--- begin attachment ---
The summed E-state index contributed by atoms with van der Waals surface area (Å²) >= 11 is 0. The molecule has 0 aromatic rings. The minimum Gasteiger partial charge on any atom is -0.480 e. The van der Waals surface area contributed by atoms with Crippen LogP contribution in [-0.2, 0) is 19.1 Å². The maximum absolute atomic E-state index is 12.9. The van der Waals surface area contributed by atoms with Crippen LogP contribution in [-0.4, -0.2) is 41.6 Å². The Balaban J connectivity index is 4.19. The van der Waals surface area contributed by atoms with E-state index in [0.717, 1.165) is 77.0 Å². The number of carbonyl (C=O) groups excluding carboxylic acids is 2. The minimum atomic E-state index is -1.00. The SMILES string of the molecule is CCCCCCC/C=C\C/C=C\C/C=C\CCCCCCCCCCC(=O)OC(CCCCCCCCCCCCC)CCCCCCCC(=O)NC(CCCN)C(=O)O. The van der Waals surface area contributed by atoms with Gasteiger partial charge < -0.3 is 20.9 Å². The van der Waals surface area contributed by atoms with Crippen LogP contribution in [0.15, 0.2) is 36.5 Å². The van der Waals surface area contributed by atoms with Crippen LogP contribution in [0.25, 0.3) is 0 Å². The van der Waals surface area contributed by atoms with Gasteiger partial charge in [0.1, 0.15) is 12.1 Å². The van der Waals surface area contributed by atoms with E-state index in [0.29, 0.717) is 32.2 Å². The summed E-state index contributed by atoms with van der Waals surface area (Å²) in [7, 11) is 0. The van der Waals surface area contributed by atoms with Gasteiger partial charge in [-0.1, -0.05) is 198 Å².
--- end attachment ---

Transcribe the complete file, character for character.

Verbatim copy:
The summed E-state index contributed by atoms with van der Waals surface area (Å²) >= 11 is 0. The molecule has 0 aromatic rings. The minimum Gasteiger partial charge on any atom is -0.480 e. The van der Waals surface area contributed by atoms with Crippen LogP contribution in [-0.2, 0) is 19.1 Å². The maximum absolute atomic E-state index is 12.9. The van der Waals surface area contributed by atoms with Crippen LogP contribution in [-0.4, -0.2) is 41.6 Å². The Balaban J connectivity index is 4.19. The van der Waals surface area contributed by atoms with E-state index in [0.717, 1.165) is 77.0 Å². The number of carbonyl (C=O) groups excluding carboxylic acids is 2. The minimum atomic E-state index is -1.00. The SMILES string of the molecule is CCCCCCC/C=C\C/C=C\C/C=C\CCCCCCCCCCC(=O)OC(CCCCCCCCCCCCC)CCCCCCCC(=O)NC(CCCN)C(=O)O. The van der Waals surface area contributed by atoms with Gasteiger partial charge < -0.3 is 20.9 Å². The van der Waals surface area contributed by atoms with Crippen LogP contribution in [0.15, 0.2) is 36.5 Å². The van der Waals surface area contributed by atoms with Crippen LogP contribution in [0.25, 0.3) is 0 Å². The van der Waals surface area contributed by atoms with Gasteiger partial charge in [0.1, 0.15) is 12.1 Å². The van der Waals surface area contributed by atoms with E-state index in [0.29, 0.717) is 32.2 Å². The summed E-state index contributed by atoms with van der Waals surface area (Å²) in [7, 11) is 0. The van der Waals surface area contributed by atoms with Gasteiger partial charge in [-0.1, -0.05) is 198 Å².